Figuring out the consumed volume of an oddly-shaped container

This is a little trick to figure out half volume on an oddly-shaped drink bottle or container.

This may be useful if you are not at home and can’t measure the volume of a drink!

Suppose your need some sugar and the bottle has 30 grams, like the tea bottle below. You may want only 15 grams. Where on this bottle is 15 grams?

Here are two easy ways to find half:
(For this to work, the bottle has to be full before you start ).

Drink a little bit, put the cap back on, put your thumb on the liquid level and turn it completely upside down (without moving your thumb!). Is the liquid level above your thumb? If so, drink just a little bit more, put your thumb on the new liquid level, and try it again. At the point when the liquid level is at your thumb - when the bottle is both rightside-up and upside-down - that’s half!

The above way works on any shaped bottle. Another way of doing it that works for any bottle that has a vertical axis of symmetry (most bottles have that) is to do the above steps but instead of using your thumb and turning it upside-down, put the bottle on its side. When the liquid level is at the center of the base, that’s half:

So that’s how to find half volume of an oddly-shaped drink container.

Here are some oddly shaped drink containers.

(Just kidding with the beer bottle, I’d never only drink half of one of those. :grinning: )

There is a way to figure out any volume (not just half) without using a measuring cup, but it requires a ruler and some math, and I don’t want to torment anyone on a Monday. I can save that description for another day if you want to hear it.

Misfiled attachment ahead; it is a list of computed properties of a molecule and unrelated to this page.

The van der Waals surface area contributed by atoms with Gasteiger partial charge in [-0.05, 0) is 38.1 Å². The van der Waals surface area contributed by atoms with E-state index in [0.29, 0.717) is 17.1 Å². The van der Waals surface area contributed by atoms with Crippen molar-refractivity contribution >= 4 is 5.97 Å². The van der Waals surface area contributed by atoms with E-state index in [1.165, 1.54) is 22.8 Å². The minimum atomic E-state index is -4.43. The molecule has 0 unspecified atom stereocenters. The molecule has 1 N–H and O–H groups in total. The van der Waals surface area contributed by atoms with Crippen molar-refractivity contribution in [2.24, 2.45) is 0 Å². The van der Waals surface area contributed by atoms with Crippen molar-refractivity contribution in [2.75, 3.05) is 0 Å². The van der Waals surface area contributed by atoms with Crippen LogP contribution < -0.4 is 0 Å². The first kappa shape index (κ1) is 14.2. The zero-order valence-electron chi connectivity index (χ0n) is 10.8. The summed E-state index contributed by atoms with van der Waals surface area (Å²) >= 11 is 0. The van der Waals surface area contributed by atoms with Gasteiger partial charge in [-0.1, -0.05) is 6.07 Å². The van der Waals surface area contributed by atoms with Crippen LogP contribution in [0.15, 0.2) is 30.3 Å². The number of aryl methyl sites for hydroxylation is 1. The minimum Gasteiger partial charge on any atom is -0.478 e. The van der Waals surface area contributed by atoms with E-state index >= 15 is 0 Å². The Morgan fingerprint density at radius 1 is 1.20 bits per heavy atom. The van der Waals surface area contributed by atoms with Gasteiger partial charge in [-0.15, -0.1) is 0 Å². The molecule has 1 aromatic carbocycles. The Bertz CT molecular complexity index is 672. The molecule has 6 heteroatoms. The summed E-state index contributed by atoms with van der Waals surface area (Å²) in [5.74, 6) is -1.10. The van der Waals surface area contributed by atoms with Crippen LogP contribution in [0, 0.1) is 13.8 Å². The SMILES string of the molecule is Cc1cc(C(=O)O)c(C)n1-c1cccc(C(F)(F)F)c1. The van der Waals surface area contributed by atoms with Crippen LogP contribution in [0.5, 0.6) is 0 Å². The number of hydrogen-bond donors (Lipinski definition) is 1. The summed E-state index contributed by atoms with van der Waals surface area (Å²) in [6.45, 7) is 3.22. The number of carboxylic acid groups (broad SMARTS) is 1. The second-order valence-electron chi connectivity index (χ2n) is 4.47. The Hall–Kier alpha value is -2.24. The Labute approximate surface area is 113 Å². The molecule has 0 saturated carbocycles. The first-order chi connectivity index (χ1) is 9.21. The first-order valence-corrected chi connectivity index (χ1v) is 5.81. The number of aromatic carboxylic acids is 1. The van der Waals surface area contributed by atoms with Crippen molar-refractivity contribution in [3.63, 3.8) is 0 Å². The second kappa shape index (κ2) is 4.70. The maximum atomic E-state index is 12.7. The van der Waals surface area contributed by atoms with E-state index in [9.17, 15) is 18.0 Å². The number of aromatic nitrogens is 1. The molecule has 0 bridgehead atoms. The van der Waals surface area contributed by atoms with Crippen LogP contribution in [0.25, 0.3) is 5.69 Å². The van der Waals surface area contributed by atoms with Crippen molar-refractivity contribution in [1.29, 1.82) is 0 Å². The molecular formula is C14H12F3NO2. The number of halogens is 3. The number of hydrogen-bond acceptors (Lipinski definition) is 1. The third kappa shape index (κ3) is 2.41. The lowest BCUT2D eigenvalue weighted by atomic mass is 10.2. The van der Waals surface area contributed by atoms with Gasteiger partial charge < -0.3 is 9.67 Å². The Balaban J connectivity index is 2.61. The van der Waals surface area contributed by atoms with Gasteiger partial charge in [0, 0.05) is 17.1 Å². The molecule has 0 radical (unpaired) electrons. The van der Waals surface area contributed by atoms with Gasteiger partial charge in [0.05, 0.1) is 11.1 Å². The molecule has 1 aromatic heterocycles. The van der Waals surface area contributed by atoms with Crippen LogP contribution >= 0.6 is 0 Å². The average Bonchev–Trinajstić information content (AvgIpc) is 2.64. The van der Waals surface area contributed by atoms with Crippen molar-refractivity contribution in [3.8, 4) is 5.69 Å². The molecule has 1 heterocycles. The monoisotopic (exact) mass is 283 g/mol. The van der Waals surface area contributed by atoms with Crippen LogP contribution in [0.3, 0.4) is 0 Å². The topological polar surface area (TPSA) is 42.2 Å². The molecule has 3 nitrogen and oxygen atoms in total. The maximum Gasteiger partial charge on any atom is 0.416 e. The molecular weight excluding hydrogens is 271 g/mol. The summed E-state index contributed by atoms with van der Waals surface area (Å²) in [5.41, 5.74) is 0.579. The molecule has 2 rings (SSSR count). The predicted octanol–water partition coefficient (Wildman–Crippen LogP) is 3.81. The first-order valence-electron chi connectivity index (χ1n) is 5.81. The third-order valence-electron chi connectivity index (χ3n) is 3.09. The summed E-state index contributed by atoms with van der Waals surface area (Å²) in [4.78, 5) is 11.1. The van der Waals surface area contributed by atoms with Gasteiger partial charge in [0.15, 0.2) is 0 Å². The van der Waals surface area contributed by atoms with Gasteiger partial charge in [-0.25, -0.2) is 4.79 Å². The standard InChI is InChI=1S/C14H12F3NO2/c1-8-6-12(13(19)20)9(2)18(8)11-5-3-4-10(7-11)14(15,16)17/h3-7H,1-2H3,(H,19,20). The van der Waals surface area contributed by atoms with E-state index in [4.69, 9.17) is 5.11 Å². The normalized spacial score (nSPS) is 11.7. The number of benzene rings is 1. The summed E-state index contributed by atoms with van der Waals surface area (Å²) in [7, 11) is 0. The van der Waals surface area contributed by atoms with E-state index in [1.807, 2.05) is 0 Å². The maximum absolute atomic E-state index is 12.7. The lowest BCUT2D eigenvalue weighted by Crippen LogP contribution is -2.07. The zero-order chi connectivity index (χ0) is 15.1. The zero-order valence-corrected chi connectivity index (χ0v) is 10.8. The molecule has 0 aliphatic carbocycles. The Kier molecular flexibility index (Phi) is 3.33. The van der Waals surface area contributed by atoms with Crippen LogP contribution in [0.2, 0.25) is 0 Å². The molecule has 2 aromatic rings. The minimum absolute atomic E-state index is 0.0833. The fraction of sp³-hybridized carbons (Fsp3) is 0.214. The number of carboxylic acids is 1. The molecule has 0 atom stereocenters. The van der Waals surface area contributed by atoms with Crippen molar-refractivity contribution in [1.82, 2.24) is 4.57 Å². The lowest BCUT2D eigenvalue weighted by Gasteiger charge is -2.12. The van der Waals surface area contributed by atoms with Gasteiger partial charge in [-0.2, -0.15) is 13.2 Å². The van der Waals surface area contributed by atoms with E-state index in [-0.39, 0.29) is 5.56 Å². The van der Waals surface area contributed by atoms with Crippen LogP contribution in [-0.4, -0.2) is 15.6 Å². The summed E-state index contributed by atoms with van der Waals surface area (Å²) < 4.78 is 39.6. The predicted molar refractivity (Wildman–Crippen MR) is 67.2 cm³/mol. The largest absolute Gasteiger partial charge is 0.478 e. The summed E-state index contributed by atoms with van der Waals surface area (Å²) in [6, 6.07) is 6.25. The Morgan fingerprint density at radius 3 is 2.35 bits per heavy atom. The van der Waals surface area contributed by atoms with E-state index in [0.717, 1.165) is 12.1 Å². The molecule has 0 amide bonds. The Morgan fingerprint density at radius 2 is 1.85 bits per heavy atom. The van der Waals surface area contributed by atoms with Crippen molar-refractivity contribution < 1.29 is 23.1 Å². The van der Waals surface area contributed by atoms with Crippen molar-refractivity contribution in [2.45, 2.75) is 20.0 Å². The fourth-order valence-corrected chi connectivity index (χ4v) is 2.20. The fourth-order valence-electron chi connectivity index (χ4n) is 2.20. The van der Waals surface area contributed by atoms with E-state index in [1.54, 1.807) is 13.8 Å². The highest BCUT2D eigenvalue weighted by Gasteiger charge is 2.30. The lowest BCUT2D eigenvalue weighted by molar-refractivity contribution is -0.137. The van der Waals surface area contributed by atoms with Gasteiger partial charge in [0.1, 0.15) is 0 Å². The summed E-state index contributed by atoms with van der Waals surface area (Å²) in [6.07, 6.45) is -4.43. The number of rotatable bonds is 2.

The above demo ended up creating a totally accidental “experiment”, one that I had no idea I was doing!

When I was doing the picture of the different odd-shaped bottles, I went through the refrigerator grabbing bottles, and also looked for stuff in the pantry. I found the Starbuck’s frappuccino in the back of the pantry and thought that would be a good one to add.

After taking the pictures and writing the post, I put everything back in the refrigerator, including the Starbuck’s.

Sometime later I had low BG and went in the refrigerator and took the Starbuck’s and noticed the bottle contained 32 grams of sugar. I thought, “hey, 16 sounds about right”. So I did the thumb and inversion trick, and drank exactly half. It was delicious! Put the rest of the bottle back in the refrigerator without a thought.

Later when I was looking for something in the refrigerator, I saw the rest of the Starbuck’s and noticed something on the bottle…

Expiration date - June 6, 2016

I must just gravitate to expired things. I had no idea it was that old!

So this was a totally accidental “experiment”. But I guess we can add this to the list of expired things - expired-dexcom-sensors, expired-insulin, expired-glucagon

For the record, Starbuck’s frappuccino that is 14 months past the date is still good!

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I am guessing that all of the sugar and other stuff must preserve the milk in the frappaccino.